Q: How long have the Irish been making whiskey?
A: The first licensed distillery in Ireland started distilling Whiskey in 1757. Kilbeggan Distillery. Jameson started in 1780 in Bow Street Dublin.
Q: 100 years ago there were over 30 distilleries in Ireland, but as recently as 2009 there were only three. What happened, and what has changed in the last ten years?
A: Prohibition was the primary reason behind the drop in the number of distilleries in Ireland as we lost access to export to our biggest market. When prohibition was repealed, only a few remained and it has been on the rise ever since with Jameson and the Midleton Distillery leading the way.
There has been a recent surge in the number of Irish Whiskey Distilleries due to the re-surge in its popularity, again largely driven by Jameson Irish Whiskey which accounts for about 75% of Irish Whiskey sales in the U.S alone. Irish Whiskey is the fastest growing spirits category.
Q: How would you describe Irish whiskey to someone unfamiliar with the style?
A: There are a number of factors which makes Irish Whiskey unique. First of all the fact that in 99% of Irish Whiskey distilleries, Midleton included, no peat/turf is used in the production process and hence there is no smokiness or earthiness in the flavor profile. This is largely in contrast to Scotch Whisky where smokiness is a large part of its flavor profile due to the drying of their grains through burning peat.
Another major and probably the most important factor in the style of Irish Whiskey is the triple distillation process which results in that real smooth finish in the whiskey. In contrast, Scotch Whiskey typically distills their spirit twice and Bourbon is distilled once. Each distillation process results in a smoother finish.
When it comes to maturing Irish Whiskey and imparting those true flavor characteristics, Jameson and most Irish Whiskey’s are aged in a combination of ex-Bourbon and ex-Sherry barrels. Bourbon barrels typically impart flavors of butterscotch, vanilla, and toasted wood while Sherry barrels add nice fruity notes and a nuttiness characteristic. And finally going the extra mile is a big factor in guaranteeing the best liquid from Jameson. For example, Irish Whiskey can legally be sold after 3 years and one day however even for Jameson Original Whiskey, we mature it for between 5 and 7 years.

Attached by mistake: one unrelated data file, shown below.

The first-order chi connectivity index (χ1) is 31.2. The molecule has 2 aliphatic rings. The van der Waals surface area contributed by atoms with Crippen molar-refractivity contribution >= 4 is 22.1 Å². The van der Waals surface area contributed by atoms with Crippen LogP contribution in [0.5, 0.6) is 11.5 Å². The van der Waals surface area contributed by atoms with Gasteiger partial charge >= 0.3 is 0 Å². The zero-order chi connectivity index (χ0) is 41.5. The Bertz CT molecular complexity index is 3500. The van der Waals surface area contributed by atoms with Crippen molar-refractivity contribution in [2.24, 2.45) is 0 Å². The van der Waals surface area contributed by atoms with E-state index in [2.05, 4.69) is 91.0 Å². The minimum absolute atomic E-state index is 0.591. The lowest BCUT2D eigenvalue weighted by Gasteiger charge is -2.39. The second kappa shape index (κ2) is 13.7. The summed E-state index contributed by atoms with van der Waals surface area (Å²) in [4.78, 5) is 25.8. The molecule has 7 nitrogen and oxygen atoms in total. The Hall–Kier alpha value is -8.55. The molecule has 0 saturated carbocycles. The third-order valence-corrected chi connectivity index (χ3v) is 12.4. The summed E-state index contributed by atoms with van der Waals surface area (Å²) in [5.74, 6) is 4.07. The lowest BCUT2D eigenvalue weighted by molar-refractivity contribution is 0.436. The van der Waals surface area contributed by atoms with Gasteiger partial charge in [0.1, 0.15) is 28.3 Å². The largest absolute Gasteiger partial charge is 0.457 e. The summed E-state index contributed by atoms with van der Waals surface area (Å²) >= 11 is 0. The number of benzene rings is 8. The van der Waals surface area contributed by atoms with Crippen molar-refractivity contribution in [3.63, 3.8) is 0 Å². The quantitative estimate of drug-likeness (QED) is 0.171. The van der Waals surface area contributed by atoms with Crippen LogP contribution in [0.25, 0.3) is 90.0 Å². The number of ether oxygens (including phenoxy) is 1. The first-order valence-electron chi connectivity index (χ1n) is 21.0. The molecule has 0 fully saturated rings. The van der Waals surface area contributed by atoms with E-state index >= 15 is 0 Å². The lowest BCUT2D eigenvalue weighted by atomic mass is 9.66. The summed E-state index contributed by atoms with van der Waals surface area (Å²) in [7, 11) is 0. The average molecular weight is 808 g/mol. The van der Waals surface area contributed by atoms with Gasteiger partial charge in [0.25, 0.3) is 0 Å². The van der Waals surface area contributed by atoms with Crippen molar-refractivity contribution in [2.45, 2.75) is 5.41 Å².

Q: What makes Irish whiskey so much lighter/smoother than other whisk(e)ys? And are there exceptions to this rule?
A: Again a huge amount of this comes down to our triple distillation process. Also, the extra years in the barrels adds to that long smooth finish. Another key ingredient is the inclusion of unmalted barley in the mash bill imparting a creamy mouth coating film on the palette.
Q: What is the difference between Single Malt Whiskey, Single Pot Whiskey, and Blended Whiskey?
A: Single malt is whiskey distilled in one distillery using malted barley. Single pot still whiskey is malted and unmalted barley distilled in copper pot stills in one distillery. Blended whiskey is a combination of different whiskeys using malts & grains.
Q: Could you recommend a whiskey for someone new to Irish whiskey, and give a recommendation for someone already familiar with Irish whiskey but would like to try something more adventurous?
A: I would recommend Jameson Caskmates Stout Edition as a nice introductory whiskey with its creamy vanilla, coffee, and chocolatey notes. And Black Barrel for something a little different. It can almost be viewed as an Irish version of American style whiskey but made in typical Irish fashion with Triple distillation. Double charred bourbon barrels provide the drinker with an intensified vanilla and toasted wood characteristic and it works particularly well in an Old Fashioned cocktail.
1 Part Jameson Irish Whiskey
1 Part Chartreuse
1 Part Italian Vermouth
1.5 oz Jameson Whiskey
0.25 oz Lime Juice
3.33 oz Ginger Beer
0.25 oz Ginger Syrup
1.5 oz Jameson
0.5 oz Irish Honey Syrup
8 - 10 Mint Leaves
2 parts The Sexton Whiskey
½ part Coffee Liqueur
2 dashes Angostura bitters
maple wood chips
Meet Gareth Jordan, Jameson Brand Ambassador from Dublin, Ireland. Gareth’s background is working in events, marketing & the food and beverage industry - this is where he found a passion for whiskey and spirits... Gareth completed an in-depth training in the Midleton Distillery in Ireland; studying the history, heritage and production process of Jameson and whisk(e)y. Gareth worked alongside Jameson’s Master Cooper, Master Distiller, and Master Blender and became certified as a whiskey apprentice at Jameson’s Irish Whiskey Academy in Midleton, Cork, where all of Jameson whiskey is produced from grain to glass.